© By Othmar Vohringer
To most whitetail deer enthusiasts Mike Hanback is a household name that stands for big whitetail deer hunting but also for down to earth advice and well-written hunting articles published in hunting magazines throughout North America. Recently Mike Hanback has become very popular with avid whitetail deer hunters through his television show where he can be seen weekly on Versus Country in Whitetail Deer Evolution. In short on the whitetail deer hunting list of who’s who Mike Hanback is at the very top.
A few weeks ago I contacted Mike Hanback to ask him if he would be interested in an e-mail interview for my series of “The Outdoor Interview” on this blog. On the same day I got a reply from Mike saying, “I would be glad to, please send me your questions.” Just before Mike had to leave for a hunt in to his favorite big buck location in Saskatchewan he managed to answer my questions.
Q: Mike, you’ve hunted many species of wildlife from many different regions. What draws you to the whitetail deer?
A: I caught the big-buck bug about 20 years ago, when I hunted in Saskatchewan for the first time. I was one of the first American writers to go to the province and hunt big deer. Sask. was known for great bear hunting and fishing in those days, but not deer hunting. I killed a 170-inch buck and wrote a story for American Hunter magazine—it got the outfitter more than 5,000 letters and phone calls, in the days before email!
Now of course Sask. is legendary for its monster deer.
Q: Do you prefer to hunt alone or with a party? On camera or off? (please explain)
A: I definitely prefer to hunt alone, but most of the time I now hunt with a cameraman for my new show on the Versus network (it will air summer 2009). I always thought hunting should be a lonesome and personal pursuit, where you sit in the woods and think about all sorts of things going on in your life—if you shoot a deer, great but that is not the end all. I’ve hunted with a cameraman so long now that sometimes I can block him out and still get some of that loner feel, but it’s pretty weird. One think I know, it’s definitely harder to kill a big buck with 2 people and big HD camera/tripod in a stand or blind! Double the scent, noise and bulk makes it hard, esp. with a bow!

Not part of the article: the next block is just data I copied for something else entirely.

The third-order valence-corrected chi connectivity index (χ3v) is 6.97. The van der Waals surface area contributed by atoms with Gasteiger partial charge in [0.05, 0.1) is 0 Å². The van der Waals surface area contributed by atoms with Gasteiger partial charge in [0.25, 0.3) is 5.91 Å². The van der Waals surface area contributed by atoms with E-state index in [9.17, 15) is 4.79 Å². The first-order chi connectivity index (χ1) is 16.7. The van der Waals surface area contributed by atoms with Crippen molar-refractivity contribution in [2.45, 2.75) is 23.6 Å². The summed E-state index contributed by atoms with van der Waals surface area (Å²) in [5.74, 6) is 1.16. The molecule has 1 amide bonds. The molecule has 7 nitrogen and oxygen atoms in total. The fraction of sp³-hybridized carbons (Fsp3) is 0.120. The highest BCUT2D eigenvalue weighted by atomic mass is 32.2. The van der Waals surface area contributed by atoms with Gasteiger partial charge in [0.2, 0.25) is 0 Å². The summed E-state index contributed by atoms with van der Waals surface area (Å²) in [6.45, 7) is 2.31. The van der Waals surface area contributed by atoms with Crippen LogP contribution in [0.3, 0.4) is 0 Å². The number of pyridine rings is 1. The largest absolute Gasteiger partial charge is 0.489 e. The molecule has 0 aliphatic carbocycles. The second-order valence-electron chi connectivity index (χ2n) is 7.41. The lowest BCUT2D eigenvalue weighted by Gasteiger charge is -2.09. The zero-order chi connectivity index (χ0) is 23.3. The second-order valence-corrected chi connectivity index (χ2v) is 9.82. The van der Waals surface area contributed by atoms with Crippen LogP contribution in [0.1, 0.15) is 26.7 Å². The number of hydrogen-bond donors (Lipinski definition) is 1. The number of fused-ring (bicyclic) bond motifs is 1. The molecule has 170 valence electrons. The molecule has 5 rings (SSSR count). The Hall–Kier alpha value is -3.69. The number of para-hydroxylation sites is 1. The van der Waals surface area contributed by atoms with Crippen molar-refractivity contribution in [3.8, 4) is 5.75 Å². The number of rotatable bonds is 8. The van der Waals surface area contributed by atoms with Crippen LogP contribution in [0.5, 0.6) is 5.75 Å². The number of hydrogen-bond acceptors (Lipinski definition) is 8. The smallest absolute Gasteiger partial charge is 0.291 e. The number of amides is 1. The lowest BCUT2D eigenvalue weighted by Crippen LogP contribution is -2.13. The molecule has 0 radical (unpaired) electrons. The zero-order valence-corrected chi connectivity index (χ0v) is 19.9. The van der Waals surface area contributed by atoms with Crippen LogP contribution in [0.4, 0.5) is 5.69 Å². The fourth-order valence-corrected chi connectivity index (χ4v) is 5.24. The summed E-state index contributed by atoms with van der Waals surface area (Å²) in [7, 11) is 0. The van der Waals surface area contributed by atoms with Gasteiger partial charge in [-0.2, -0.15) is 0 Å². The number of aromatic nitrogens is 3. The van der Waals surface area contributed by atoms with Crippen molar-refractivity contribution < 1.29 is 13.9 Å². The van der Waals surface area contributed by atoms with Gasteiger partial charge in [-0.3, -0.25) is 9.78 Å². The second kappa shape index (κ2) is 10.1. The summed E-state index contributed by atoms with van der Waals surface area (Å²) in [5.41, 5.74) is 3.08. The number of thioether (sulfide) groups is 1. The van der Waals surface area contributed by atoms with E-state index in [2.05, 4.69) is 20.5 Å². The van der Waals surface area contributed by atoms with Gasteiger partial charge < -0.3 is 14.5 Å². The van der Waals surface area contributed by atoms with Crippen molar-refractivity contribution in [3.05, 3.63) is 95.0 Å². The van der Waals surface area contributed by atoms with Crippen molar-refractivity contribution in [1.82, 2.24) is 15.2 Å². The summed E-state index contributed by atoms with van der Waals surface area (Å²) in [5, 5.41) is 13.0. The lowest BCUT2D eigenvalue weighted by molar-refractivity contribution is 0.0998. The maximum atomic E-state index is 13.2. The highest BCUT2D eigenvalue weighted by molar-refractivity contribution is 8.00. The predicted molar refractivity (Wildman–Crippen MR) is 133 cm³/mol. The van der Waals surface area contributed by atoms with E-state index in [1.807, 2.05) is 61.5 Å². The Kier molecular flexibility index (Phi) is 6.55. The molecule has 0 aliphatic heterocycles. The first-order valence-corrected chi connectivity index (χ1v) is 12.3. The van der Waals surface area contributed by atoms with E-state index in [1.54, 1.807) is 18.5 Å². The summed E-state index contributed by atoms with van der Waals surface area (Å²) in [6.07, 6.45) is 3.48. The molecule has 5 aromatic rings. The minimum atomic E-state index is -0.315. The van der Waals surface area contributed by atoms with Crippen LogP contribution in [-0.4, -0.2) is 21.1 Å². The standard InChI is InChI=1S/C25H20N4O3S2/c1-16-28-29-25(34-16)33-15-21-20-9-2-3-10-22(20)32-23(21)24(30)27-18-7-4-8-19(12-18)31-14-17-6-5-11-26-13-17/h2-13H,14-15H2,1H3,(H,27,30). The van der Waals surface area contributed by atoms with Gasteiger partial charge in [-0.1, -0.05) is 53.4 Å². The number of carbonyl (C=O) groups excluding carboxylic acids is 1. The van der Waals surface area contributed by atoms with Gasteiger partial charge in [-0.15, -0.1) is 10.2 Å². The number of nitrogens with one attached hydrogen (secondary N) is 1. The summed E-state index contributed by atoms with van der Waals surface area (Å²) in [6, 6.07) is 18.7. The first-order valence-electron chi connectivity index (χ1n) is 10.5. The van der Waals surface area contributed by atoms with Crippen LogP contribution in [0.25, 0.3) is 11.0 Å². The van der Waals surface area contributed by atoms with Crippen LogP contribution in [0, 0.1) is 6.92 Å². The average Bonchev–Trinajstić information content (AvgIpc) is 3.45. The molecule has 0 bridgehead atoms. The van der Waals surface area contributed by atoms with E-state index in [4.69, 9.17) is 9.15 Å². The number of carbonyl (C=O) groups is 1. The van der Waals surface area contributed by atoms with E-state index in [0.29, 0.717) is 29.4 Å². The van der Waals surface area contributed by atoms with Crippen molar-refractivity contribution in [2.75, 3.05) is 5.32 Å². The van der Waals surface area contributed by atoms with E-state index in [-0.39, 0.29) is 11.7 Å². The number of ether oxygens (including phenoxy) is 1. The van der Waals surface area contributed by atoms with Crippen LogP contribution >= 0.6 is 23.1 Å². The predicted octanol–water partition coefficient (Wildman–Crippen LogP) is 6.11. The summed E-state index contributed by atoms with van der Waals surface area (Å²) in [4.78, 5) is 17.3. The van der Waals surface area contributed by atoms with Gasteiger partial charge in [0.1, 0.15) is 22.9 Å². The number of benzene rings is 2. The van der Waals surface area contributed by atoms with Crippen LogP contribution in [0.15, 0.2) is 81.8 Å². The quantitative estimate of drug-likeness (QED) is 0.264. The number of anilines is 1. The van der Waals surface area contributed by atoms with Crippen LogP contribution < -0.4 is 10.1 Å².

Q: You were an English major at Carson-Newman College. Have you always been interested in writing? Could you please reflect on how you became a leader in the world of outdoor writing?
A: One of my HS English teachers in the 70s told me that I had a gift for the language, so I took her advice and majored in English. Writing has always been pretty easy for me. I started as an assistant editor at American Hunter magazine and worked my way up to executive editor. I stayed there almost 10 years. They let me travel all over the US and Canada to hunt on their dime, and they let me write big feature articles that really got me started. Then I went out on my own and started writing for other magazines, including Outdoor Life. Funny how things come full circle. I just parted ways with OL and now am back with American Hunter writing columns and feature articles, mostly on big bucks of course.
Q: When did you first realize that you could make a living as a hunter?
A: Scary when I jumped out on my own more than 20 years ago. I did it because I thought I had made enough industry contacts to hunt and write for a living. It was tough at first—I made about 10 grand my first years—and it’s still tough and hard work. But I work out of my house and hunt for weeks a year in some of the best deer country in the world. I know I am lucky and never take that for granted.
Q: Having written 3 books, served as editor for numerous magazines, and written hundreds of articles, it goes without saying that you’re an accomplished writer. The past few years, you’ve also taken the blogosphere by storm. How do you think blogging will impact the world of outdoor writing? How has it influenced your writing?